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"Prepare. Respond. Recover. It's time to get Ready LA" - Mayor Antonio Villaraigosa
Normally the biggest thing children worry about at school is how to explain their missing homework. After all, you can only blame the dog so many times. Unfortunately other more serious disasters do occur Though they are rare, everyone needs to know how to act and react in these situations. And the best lesson to be learned is how to prepare.
Responding to emergencies


When natural disasters such as hurricanes approach, most schools are evacuated in plenty of time. But other less predictable events can cause serious problems that require an immediate response. These include:

  • Earthquake
  • Fire
  • Flooding
  • Tornado
  • Chemical Leak
  • Random Acts of Violence

Coordination is the key

Good communication isn’t just for teachers and students. Parents of schoolchildren should stay informed about the school’s disaster preparedness plan. Talk to school administrators and teachers about the plans they have in place. And make sure that they explain evacuation rules to every student. At the same time, here are some things you can tell your children about disasters that occur at school.

  • Don’t panic; listen for instructions from school authorities.
  • When evacuating a classroom, leave in an orderly fashion.
  • Avoid loud talking unless you are shouting for help.
  • Know the locations of all of your school’s exit points.
  • Try to stay in the presence of a trusted adult.
  • Do not leave the school grounds unless instructed by someone in authority
  • When it is safe to do so, contact your parents.

Pass the preparation test

Before you can teach effectively, you have to have the knowledge to pass on to others. That’s why any disaster preparation program requires a tremendous amount of planning. Schools are entrusted to keep our children safe at all times. So how can you ensure that, or at least improve the odds?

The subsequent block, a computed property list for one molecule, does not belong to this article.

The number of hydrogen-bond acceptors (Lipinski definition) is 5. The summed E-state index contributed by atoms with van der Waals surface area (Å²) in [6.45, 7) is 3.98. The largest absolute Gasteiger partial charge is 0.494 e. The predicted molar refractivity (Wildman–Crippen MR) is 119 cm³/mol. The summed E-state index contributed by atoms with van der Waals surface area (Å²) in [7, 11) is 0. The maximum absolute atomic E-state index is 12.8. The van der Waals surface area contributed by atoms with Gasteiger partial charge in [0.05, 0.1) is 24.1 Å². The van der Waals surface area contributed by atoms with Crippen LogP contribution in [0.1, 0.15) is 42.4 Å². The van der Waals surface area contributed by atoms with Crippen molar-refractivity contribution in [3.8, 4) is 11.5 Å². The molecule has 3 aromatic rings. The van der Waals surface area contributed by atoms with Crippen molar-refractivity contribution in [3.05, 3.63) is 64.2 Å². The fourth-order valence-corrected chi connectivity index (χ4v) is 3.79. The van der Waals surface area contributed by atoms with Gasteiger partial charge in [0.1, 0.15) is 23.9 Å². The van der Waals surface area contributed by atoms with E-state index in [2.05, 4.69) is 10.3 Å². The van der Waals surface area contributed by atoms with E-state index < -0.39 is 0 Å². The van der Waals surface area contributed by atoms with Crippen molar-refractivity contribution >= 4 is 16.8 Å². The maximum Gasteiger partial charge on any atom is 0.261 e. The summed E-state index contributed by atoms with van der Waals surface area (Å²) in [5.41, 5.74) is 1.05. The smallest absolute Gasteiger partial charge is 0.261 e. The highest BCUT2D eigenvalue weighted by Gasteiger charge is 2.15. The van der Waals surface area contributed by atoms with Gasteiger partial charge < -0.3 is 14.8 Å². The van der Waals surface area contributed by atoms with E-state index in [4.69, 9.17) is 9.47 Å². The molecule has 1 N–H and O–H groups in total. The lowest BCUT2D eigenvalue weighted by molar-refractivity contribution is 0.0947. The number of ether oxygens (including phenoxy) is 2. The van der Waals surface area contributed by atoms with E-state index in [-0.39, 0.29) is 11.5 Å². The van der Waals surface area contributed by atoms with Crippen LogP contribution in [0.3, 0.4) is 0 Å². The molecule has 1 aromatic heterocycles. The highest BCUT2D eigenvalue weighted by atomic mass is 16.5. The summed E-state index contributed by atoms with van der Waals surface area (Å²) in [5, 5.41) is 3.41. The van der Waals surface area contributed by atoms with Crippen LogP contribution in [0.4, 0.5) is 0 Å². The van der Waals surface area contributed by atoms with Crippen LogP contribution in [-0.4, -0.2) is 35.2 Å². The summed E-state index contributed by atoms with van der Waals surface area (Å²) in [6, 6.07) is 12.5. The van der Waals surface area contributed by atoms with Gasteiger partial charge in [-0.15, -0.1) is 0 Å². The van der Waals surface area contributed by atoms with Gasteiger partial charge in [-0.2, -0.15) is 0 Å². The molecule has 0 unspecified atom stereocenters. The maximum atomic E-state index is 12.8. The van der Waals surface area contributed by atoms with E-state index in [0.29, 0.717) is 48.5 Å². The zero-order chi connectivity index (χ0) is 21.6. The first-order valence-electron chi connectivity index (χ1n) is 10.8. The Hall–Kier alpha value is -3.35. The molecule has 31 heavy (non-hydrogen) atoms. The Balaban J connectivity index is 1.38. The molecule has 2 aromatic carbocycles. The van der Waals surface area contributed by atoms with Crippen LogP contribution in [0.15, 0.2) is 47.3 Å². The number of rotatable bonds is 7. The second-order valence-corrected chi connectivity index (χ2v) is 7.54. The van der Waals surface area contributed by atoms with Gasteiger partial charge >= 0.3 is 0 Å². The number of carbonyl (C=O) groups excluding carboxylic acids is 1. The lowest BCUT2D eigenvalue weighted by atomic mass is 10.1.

• Meet with faculty and administrators to develop a plan.
  • Coordinate the plan with local police and fire officials.
  • Identify the most likely disasters that could happen to your school.
  • Designate a first aid center on, or adjacent to, the school premises
  • Arrange for an official evacuation point, and include a backup location.
  • Provide emergency preparedness literature to students.
  • Conduct periodic drills to make sure everyone knows the procedure.
  • Assign various tasks to teachers, students and others at the school.

Safeguarding the students

Class is in session, the day is moving forward uneventfully…then disaster strikes! Students are screaming, alarms are ringing and it seems as if you’re surrounded by circumstances totally out of your control. But wait a minute…take stock of the situation and act intelligently and decisively. Here are some important guidelines:

  • In the event of an earthquake, teachers should give “drop, cover and hold” instructions.
  • Evacuate the building in case of fire or immediately after an earthquake has occurred.
  • Hold students in an assigned yard area, take a roll call and wait for further instructions. Report if anyone is missing.
  • If telephones are working, call 9-1-1 for emergency assistance.
  • Set up and coordinate your first aid center
  • In the event of a random shooting, try to lead students to the nearest exit. If that is not possible, lock your classroom door and tell students to duck down under their desks and remain quiet.
  • Once the disaster is over, dismiss students to go home only with a parent or other authorized adult.
  • Do not re-enter any of the school buildings until the area is pronounced safe.

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